Farewell to a genuine, selfless servant — Jewel Joseph Newman.
A giant tree of the forest has fallen, and the void left will not easily, if ever, be filled. Mortal life is especially kind to those privileged to have had the rare and special joy of knowing, huddling with and sharing the inspiring friendship of a thoroughly decent human being — the likes of Jewel Joseph Newman (aka: “J.J.,” “Full-time,” “Jewel,” “Mr. Newman,” etc.). A Baton Rouge native, he succumbed to bodily death on Oct. 4, 2014, at age 93.6. No honest person who really knew J.J. would disagree with the characterizations of this humble, friendly, energetic, godly man herein expressed. He was a Baton Rouge metro councilman for 12 years and a state representative for four years.
Over the years, The Advocate published approximately 50 of my letters. The only one published in both The Advocate and The State-Times papers in the 1980s was a tribute to Mr. Newman. It expressed the thought that had Jesus come to Earth at that time instead of 2,000 years earlier, He would have chosen Jewel Newman to be one of “The 12.” And, most likely, Jewel would have been the substitute for Peter. Some 30 years later, my admiration for this remarkable man has only increased. Like rare wine, the quality of his life improved with age. Jewel delighted in doing good things for ordinary people.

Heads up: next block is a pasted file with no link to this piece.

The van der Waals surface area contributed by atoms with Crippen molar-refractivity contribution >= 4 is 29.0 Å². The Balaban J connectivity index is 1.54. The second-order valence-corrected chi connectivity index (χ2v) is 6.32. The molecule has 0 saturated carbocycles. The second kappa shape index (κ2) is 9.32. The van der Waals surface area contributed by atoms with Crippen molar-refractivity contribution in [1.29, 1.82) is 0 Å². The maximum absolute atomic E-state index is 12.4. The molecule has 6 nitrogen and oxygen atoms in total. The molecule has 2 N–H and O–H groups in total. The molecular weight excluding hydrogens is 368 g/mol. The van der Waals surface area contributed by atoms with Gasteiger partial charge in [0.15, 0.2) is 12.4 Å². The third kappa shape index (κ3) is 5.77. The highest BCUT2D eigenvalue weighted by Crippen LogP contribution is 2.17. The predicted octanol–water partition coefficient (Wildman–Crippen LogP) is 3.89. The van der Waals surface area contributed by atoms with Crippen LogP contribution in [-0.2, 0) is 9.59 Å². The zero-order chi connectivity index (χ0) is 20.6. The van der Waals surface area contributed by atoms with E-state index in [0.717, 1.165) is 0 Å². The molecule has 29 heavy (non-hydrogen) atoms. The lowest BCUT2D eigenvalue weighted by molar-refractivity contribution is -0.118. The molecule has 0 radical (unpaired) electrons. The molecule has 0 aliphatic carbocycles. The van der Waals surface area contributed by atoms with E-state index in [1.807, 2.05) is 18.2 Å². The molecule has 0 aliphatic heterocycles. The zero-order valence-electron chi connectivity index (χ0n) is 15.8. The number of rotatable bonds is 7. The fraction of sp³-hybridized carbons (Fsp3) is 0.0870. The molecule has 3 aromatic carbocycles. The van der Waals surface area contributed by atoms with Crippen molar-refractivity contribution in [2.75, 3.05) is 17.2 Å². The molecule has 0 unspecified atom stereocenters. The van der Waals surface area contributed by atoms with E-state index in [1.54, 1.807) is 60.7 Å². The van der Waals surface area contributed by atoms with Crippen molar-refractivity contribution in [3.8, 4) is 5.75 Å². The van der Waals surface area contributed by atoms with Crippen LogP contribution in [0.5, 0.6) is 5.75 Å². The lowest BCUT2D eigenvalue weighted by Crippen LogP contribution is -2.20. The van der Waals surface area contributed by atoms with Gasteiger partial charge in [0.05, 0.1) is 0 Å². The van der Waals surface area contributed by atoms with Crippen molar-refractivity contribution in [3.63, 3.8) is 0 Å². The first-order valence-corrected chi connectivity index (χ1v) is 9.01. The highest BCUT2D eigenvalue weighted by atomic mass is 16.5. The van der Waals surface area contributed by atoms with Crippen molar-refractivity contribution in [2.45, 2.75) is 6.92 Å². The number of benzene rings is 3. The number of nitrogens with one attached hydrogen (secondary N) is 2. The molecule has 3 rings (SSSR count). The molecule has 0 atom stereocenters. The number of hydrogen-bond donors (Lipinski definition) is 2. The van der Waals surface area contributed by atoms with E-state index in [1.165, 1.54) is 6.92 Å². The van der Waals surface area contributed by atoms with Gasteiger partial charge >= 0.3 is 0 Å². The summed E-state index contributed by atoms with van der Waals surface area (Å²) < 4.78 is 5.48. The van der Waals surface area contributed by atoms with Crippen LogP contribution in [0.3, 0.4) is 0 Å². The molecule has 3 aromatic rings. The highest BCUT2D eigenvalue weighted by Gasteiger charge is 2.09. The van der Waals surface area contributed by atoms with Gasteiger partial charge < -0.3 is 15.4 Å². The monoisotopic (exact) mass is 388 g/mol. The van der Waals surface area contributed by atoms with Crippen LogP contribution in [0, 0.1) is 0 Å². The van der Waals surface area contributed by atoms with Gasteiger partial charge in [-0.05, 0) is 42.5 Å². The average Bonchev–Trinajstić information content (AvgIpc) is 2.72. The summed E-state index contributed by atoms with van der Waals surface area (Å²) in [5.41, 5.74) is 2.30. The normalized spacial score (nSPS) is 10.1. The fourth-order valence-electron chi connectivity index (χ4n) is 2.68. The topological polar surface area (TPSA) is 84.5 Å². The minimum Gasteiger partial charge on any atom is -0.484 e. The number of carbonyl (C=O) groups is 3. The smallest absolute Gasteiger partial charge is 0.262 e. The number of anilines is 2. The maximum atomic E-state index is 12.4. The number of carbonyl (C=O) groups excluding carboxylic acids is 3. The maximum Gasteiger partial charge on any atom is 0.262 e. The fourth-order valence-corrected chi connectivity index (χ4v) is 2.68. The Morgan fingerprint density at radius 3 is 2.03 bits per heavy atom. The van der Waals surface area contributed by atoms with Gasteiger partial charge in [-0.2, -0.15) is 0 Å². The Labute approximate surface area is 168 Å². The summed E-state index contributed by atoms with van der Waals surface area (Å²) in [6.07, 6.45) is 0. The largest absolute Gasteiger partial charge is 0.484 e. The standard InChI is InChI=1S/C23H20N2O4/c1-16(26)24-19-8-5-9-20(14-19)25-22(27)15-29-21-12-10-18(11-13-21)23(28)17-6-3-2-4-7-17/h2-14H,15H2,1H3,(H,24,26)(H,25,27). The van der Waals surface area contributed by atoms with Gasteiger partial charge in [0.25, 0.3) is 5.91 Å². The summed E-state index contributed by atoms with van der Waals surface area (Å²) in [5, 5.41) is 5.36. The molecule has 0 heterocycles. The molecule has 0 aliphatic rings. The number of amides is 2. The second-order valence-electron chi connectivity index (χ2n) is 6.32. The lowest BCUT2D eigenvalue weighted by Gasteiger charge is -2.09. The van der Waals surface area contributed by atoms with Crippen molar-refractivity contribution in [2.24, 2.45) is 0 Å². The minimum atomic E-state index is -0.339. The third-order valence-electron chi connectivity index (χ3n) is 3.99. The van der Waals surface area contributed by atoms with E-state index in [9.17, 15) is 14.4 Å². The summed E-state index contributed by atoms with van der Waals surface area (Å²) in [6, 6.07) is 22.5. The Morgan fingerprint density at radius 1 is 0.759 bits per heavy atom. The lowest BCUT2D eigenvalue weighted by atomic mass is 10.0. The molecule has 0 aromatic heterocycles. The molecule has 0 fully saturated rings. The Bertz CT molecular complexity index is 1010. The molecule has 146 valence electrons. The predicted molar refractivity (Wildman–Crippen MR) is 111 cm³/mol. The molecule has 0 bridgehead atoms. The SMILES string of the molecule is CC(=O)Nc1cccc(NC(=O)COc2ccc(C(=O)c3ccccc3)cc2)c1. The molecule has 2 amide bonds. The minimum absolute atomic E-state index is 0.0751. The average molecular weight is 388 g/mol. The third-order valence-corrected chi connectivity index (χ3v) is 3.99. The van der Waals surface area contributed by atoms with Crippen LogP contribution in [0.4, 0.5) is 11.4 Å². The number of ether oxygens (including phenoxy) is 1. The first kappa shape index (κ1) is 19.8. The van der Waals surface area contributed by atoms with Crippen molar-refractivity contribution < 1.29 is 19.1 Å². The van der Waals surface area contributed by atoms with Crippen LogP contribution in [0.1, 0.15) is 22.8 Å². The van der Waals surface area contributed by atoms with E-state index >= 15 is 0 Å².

A book about Mr. Newman would not begin to tell his story — it would take volumes to do that. Like all great men, Jewel’s life was not exempt from the “bitter-pill” disappointments that give rise to men’s personal challenges. One such test was his need to forgive those who betrayed his trust. And one of my most endearing and enduring memories of J.J. was, and will remain, a case of political reconciliation. The parties involved yielded to the spirit of Matthew 18:15. Their faithful obedience also showed that advancing years are no barrier to spiritual growth. Indeed, this victory was one of his “finest hours.”
This devoted family man; this charitable man of goodwill; this selfless public/private servant; this World War II veteran; this friendly, full-service businessman (Newman Esso Service Station); this grateful, noncomplaining overcomer of major accidents and illnesses; this upright Christian gentleman gave his last full measure of devotion on Oct. 4 — his lifeless body to science — a giver until the very end.
His was a well-lived, heroic life! Baton Rouge will miss him! He was a great servant and a good man! As a Christian, there is an embarrassing sense of shame in making this final statement in this 21st century. But, life is what it is, hence (otherwise, needless to say): The mutual regard that marked Jewel’s life stretched across the superficial Southern lines of race and class.
Roland F. Carey